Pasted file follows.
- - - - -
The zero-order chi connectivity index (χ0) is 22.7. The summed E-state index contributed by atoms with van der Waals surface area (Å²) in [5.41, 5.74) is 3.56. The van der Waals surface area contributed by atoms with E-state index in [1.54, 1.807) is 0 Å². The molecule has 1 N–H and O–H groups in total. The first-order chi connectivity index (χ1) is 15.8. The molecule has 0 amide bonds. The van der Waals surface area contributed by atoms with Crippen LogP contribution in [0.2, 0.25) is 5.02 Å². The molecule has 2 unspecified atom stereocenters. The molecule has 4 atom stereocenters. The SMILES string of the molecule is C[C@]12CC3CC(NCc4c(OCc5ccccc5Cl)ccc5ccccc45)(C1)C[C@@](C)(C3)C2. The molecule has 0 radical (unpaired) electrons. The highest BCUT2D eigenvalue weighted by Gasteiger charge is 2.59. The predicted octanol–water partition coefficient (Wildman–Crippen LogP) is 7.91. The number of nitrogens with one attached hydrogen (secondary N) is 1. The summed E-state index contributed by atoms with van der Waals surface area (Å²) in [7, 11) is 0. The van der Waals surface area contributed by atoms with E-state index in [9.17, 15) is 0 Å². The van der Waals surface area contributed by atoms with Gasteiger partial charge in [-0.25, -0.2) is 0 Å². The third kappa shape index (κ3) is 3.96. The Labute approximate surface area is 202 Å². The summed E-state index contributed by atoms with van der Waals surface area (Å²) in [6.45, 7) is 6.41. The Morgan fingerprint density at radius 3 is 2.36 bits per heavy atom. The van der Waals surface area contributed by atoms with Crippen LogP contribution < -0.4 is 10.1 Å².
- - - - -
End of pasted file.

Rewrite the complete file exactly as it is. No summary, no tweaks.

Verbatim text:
The zero-order chi connectivity index (χ0) is 22.7. The summed E-state index contributed by atoms with van der Waals surface area (Å²) in [5.41, 5.74) is 3.56. The van der Waals surface area contributed by atoms with E-state index in [1.54, 1.807) is 0 Å². The molecule has 1 N–H and O–H groups in total. The first-order chi connectivity index (χ1) is 15.8. The molecule has 0 amide bonds. The van der Waals surface area contributed by atoms with Crippen LogP contribution in [0.2, 0.25) is 5.02 Å². The molecule has 2 unspecified atom stereocenters. The molecule has 4 atom stereocenters. The SMILES string of the molecule is C[C@]12CC3CC(NCc4c(OCc5ccccc5Cl)ccc5ccccc45)(C1)C[C@@](C)(C3)C2. The molecule has 0 radical (unpaired) electrons. The highest BCUT2D eigenvalue weighted by Gasteiger charge is 2.59. The predicted octanol–water partition coefficient (Wildman–Crippen LogP) is 7.91. The number of nitrogens with one attached hydrogen (secondary N) is 1. The summed E-state index contributed by atoms with van der Waals surface area (Å²) in [7, 11) is 0. The van der Waals surface area contributed by atoms with E-state index in [9.17, 15) is 0 Å². The van der Waals surface area contributed by atoms with Gasteiger partial charge in [-0.25, -0.2) is 0 Å². The third kappa shape index (κ3) is 3.96. The Labute approximate surface area is 202 Å². The summed E-state index contributed by atoms with van der Waals surface area (Å²) in [6.45, 7) is 6.41. The Morgan fingerprint density at radius 3 is 2.36 bits per heavy atom. The van der Waals surface area contributed by atoms with Crippen LogP contribution < -0.4 is 10.1 Å².